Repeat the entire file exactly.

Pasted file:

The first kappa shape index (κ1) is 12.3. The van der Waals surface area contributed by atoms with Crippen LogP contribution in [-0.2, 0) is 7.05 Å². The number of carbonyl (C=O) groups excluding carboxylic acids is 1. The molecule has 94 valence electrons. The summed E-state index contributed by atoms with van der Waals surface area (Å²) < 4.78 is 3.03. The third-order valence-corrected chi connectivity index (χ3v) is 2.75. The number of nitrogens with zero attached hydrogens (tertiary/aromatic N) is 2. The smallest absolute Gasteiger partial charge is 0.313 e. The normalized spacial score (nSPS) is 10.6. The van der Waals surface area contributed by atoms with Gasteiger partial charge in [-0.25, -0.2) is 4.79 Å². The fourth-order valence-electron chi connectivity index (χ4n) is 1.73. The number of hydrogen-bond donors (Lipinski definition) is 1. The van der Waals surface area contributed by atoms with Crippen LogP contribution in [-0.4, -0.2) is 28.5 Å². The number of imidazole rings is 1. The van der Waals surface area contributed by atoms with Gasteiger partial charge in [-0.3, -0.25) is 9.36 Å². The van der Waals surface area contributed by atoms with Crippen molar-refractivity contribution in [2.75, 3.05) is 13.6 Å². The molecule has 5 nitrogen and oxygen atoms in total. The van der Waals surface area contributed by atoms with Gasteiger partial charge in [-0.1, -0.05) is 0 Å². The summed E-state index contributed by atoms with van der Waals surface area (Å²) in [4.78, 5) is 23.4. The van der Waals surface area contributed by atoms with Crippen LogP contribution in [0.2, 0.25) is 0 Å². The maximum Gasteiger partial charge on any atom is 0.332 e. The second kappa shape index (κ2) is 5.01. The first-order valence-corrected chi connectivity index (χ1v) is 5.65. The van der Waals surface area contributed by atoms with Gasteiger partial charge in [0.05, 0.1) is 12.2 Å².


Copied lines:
The first kappa shape index (κ1) is 12.3. The van der Waals surface area contributed by atoms with Crippen LogP contribution in [-0.2, 0) is 7.05 Å². The number of carbonyl (C=O) groups excluding carboxylic acids is 1. The molecule has 94 valence electrons. The summed E-state index contributed by atoms with van der Waals surface area (Å²) < 4.78 is 3.03. The third-order valence-corrected chi connectivity index (χ3v) is 2.75. The number of nitrogens with zero attached hydrogens (tertiary/aromatic N) is 2. The smallest absolute Gasteiger partial charge is 0.313 e. The normalized spacial score (nSPS) is 10.6. The van der Waals surface area contributed by atoms with Gasteiger partial charge in [-0.25, -0.2) is 4.79 Å². The fourth-order valence-electron chi connectivity index (χ4n) is 1.73. The number of hydrogen-bond donors (Lipinski definition) is 1. The van der Waals surface area contributed by atoms with Crippen LogP contribution in [-0.4, -0.2) is 28.5 Å². The number of imidazole rings is 1. The van der Waals surface area contributed by atoms with Gasteiger partial charge in [-0.3, -0.25) is 9.36 Å². The van der Waals surface area contributed by atoms with Crippen molar-refractivity contribution in [2.75, 3.05) is 13.6 Å². The molecule has 5 nitrogen and oxygen atoms in total. The van der Waals surface area contributed by atoms with Gasteiger partial charge in [-0.1, -0.05) is 0 Å². The summed E-state index contributed by atoms with van der Waals surface area (Å²) in [4.78, 5) is 23.4. The van der Waals surface area contributed by atoms with Crippen LogP contribution in [0.2, 0.25) is 0 Å². The maximum Gasteiger partial charge on any atom is 0.332 e. The second kappa shape index (κ2) is 5.01. The first-order valence-corrected chi connectivity index (χ1v) is 5.65. The van der Waals surface area contributed by atoms with Gasteiger partial charge in [0.05, 0.1) is 12.2 Å².